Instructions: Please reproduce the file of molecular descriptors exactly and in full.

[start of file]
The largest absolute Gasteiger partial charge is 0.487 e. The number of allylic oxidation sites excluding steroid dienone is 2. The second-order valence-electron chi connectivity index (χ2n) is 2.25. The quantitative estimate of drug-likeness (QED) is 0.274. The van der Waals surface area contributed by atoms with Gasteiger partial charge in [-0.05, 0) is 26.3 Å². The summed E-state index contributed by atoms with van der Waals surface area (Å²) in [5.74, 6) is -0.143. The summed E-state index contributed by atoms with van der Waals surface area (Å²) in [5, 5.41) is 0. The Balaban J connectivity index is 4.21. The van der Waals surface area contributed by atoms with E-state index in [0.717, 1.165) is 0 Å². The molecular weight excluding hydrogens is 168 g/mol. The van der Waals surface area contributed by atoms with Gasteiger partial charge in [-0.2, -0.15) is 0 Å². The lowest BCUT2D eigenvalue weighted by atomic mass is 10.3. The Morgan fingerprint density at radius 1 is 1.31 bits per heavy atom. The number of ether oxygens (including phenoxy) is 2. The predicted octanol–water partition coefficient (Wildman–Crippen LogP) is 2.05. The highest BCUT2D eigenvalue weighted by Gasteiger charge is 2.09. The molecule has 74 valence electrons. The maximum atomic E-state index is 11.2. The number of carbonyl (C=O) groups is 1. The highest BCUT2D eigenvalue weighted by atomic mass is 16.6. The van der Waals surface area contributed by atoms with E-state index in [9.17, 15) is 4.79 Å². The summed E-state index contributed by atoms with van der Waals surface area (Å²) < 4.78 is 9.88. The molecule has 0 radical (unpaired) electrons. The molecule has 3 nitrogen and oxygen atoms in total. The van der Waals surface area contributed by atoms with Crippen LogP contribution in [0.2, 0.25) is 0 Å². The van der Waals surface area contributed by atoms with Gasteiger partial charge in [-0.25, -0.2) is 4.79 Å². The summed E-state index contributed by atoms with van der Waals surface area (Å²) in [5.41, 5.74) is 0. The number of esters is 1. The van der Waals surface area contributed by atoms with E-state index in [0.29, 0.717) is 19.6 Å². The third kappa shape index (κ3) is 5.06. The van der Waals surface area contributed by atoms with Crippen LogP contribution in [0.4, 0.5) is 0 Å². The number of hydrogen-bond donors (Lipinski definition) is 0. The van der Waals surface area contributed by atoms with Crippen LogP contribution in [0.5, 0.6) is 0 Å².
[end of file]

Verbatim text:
The largest absolute Gasteiger partial charge is 0.487 e. The number of allylic oxidation sites excluding steroid dienone is 2. The second-order valence-electron chi connectivity index (χ2n) is 2.25. The quantitative estimate of drug-likeness (QED) is 0.274. The van der Waals surface area contributed by atoms with Gasteiger partial charge in [-0.05, 0) is 26.3 Å². The summed E-state index contributed by atoms with van der Waals surface area (Å²) in [5.74, 6) is -0.143. The summed E-state index contributed by atoms with van der Waals surface area (Å²) in [5, 5.41) is 0. The Balaban J connectivity index is 4.21. The van der Waals surface area contributed by atoms with E-state index in [0.717, 1.165) is 0 Å². The molecular weight excluding hydrogens is 168 g/mol. The van der Waals surface area contributed by atoms with Gasteiger partial charge in [-0.2, -0.15) is 0 Å². The lowest BCUT2D eigenvalue weighted by atomic mass is 10.3. The Morgan fingerprint density at radius 1 is 1.31 bits per heavy atom. The number of ether oxygens (including phenoxy) is 2. The predicted octanol–water partition coefficient (Wildman–Crippen LogP) is 2.05. The highest BCUT2D eigenvalue weighted by Gasteiger charge is 2.09. The molecule has 74 valence electrons. The maximum atomic E-state index is 11.2. The number of carbonyl (C=O) groups is 1. The highest BCUT2D eigenvalue weighted by atomic mass is 16.6. The van der Waals surface area contributed by atoms with E-state index in [9.17, 15) is 4.79 Å². The summed E-state index contributed by atoms with van der Waals surface area (Å²) < 4.78 is 9.88. The molecule has 0 radical (unpaired) electrons. The molecule has 3 nitrogen and oxygen atoms in total. The van der Waals surface area contributed by atoms with Crippen LogP contribution in [0.2, 0.25) is 0 Å². The van der Waals surface area contributed by atoms with Gasteiger partial charge in [-0.25, -0.2) is 4.79 Å². The summed E-state index contributed by atoms with van der Waals surface area (Å²) in [5.41, 5.74) is 0. The number of esters is 1. The van der Waals surface area contributed by atoms with E-state index in [0.29, 0.717) is 19.6 Å². The third kappa shape index (κ3) is 5.06. The van der Waals surface area contributed by atoms with Crippen LogP contribution in [0.4, 0.5) is 0 Å². The number of hydrogen-bond donors (Lipinski definition) is 0. The van der Waals surface area contributed by atoms with Crippen LogP contribution in [0.5, 0.6) is 0 Å².